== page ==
5 Things Your Friends Want You to Know About Living With Tourette Syndrome


When people find out Lucy Wolf has Tourette Syndrome, their reactions tend to be similar.

"Usually, the first reaction I get is, 'Are you going to start cussing me out?'" the Texas 16-year-old said in a phone interview. 

Misconceptions about TS are common, partly due to insensitive portrayals in TV and movies — like Amy Poehler's role in the 1999 movie Deuce Bigalow: Male Gigolo. "The media often portrays it as a cursing disease," Wolf said.

The reality: TS is a neurodevelopmental disorder characterized by motor and vocal tics, according to the Tourette Association of America. The condition, which first appears in childhood or adolescence, is present in an estimated 0.6% of U.S. kids aged five to 17. It's also different for everyone who has it. 

I talked to Wolf and Charles Griebell, 16 — both Tourette Association of America Youth Ambassadors — about what it's really like to live with TS.

1. It's not just about spontaneous swearing

Lucy Wolf/Mic

In the media, TS is portrayed as "more of a vocal thing," Griebell said. "People think, 'Oh, it's people saying all this stuff that's inappropriate.'"

But coprolalia, "the involuntary utterance of obscene and socially unacceptable words and phrases," is actually uncommon — occurring in around 10% of those diagnosed with TS, according to the Tourette Association

People with TS can have a variety of different tics, both movement- and voice-related. There's "hopping, clapping, snapping, barking, coughing, sniffing — things like that," Wolf said. "I've met people who had to do certain dance moves as a tic."

2. Tics are like having an itch you can't scratch

Charles Griebell/Mic

Griebell has a tic that involves throwing things, he said. People think he loves shooting objects toward the garbage bin — but in fact, it's more of an uncontrollable urge.

"It's sort of like scratching an itch," Griebell said. "When you're scratching an itch, you're not only going to scratch it once and leave it alone. It's like a cycle, where the urge sort of builds."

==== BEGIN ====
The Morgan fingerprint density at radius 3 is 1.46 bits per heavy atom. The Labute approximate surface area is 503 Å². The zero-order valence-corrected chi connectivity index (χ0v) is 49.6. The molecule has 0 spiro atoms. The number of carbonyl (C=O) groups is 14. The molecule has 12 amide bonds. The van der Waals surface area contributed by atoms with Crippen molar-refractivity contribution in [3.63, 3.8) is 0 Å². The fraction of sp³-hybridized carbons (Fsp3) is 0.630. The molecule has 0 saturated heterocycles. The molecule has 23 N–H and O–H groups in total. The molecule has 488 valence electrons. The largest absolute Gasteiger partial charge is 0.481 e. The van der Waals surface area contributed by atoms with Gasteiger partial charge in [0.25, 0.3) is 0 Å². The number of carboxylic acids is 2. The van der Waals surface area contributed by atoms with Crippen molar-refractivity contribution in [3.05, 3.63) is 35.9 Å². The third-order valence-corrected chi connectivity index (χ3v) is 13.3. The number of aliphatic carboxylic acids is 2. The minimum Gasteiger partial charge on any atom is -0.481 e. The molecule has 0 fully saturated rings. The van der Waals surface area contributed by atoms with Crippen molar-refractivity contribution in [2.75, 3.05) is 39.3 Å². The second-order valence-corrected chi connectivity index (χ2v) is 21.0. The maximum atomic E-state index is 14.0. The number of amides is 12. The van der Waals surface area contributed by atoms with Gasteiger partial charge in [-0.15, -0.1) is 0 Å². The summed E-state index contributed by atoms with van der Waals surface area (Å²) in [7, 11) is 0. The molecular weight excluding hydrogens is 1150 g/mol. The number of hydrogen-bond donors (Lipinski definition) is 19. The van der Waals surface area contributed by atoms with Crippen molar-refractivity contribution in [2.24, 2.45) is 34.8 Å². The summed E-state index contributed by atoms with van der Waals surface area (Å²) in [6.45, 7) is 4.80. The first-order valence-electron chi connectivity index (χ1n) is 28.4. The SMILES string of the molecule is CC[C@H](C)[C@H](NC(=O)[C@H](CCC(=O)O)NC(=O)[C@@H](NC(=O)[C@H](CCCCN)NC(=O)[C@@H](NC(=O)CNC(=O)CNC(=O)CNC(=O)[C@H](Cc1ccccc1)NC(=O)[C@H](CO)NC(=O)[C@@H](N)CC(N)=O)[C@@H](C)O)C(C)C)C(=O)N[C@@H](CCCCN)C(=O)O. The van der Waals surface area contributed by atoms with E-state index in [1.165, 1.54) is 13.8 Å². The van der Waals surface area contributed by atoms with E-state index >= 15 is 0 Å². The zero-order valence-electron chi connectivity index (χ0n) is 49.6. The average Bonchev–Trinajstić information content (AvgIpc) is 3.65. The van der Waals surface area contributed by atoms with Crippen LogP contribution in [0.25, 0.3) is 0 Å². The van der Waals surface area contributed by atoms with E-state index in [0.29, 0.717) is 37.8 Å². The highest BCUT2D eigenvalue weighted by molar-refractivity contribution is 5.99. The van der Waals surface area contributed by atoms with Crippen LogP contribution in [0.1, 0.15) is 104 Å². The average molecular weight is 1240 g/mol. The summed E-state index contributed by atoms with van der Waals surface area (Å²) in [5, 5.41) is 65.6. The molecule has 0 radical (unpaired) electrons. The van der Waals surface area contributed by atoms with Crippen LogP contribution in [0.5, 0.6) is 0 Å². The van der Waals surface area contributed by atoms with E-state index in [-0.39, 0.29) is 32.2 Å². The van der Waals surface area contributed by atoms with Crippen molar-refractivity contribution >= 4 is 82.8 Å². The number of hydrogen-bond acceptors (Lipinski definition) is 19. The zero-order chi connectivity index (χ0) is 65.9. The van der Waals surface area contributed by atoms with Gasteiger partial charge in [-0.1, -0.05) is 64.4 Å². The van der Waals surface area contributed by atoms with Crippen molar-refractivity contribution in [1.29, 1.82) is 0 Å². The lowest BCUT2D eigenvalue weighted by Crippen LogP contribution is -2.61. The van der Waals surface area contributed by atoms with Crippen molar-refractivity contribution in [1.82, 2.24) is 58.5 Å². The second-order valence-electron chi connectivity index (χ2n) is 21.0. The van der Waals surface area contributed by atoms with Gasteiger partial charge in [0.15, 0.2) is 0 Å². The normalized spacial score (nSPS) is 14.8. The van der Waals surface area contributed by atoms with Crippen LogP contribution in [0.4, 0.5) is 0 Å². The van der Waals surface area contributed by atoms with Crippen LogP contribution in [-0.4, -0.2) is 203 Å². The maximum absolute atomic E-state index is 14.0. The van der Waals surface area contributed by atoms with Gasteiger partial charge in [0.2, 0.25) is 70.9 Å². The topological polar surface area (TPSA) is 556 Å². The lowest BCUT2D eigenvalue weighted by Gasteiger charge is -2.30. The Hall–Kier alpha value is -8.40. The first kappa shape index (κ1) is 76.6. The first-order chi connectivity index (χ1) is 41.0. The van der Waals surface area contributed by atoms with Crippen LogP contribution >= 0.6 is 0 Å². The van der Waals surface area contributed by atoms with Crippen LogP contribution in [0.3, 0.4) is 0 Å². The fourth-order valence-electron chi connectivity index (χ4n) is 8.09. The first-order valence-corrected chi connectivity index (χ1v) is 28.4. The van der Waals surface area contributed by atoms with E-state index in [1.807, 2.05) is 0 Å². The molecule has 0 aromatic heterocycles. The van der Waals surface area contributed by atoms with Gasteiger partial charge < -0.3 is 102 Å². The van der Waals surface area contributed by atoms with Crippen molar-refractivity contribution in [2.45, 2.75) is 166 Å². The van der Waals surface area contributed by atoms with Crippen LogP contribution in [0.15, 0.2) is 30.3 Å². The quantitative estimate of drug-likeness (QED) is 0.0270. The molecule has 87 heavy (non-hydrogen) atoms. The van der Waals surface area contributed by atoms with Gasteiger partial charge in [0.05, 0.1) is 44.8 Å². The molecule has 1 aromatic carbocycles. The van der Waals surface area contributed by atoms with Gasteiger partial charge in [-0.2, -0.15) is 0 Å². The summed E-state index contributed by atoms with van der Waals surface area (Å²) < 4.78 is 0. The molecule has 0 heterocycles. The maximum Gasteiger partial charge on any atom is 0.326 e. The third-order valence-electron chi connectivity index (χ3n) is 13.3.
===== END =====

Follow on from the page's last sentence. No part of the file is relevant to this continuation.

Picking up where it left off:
Griebell is using a type of therapy involving "competitive responses," he said — actions he can perform when he feels an "itch" coming on. If a person's tic involved grabbing her hands, she could put her hands in her pockets and press on her legs, instead. "It's not to satisfy the urge, but to deal with the urge until it goes away," Griebell said.

"When you're scratching an itch, you're not only going to scratch it once and leave it alone. It's like a cycle, where the urge sort of builds." — Charles Griebell, 16

3. People with TS aren't "possessed" 

When Wolf first started developing noticeable tics at age 14, people had some pretty wacky theories about where they were coming from: everything from "an overdose of red food dye No. 5, to spiritual trouble," she said.

Though the exact cause of TS is unknown, "current research shows that genes play an important role," according to the Centers for Disease Control and Prevention

"It's hereditary — it's something from my genes," Wolf said. "I didn't catch it from anyone, and I'm not possessed."

4. TS is a real disorder — not a colloquialism

Lucy Wolf/Mic

Lots of people — even some of Wolf's friends — will use "Tourette's" as a throwaway phrase after yelling at someone, Wolf said. 

"[They'll say], 'I had Tourette's with this person on the phone,'" Wolf said. "I'm like, 'Um, nope, you didn't.'" Any time Wolf hears someone reducing her real medical condition to a colloquialism, "I always make sure to call them out on it and educate them," she said. 

"[They'll say], 'I had Tourette's with this person on the phone.' I'm like, 'Um, nope, you didn't.'" — Lucy Wolf, 16

5. TS doesn't make you less intelligent

People with TS often have co-occurring conditions like obsessive-compulsive disorder and attention deficit-hyperactivity disorder. They may have different styles of learning, but they're as smart as everyone else.

If Griebell finds himself making a lot of loud noises in a classroom, "I have this type of signal with the teacher, sort of like a wink," he said. "I give them a signal, and I'm allowed to go outside in the hallway and sort of chill out. Sometimes I go to another classroom, and then when I feel better, I come back to class."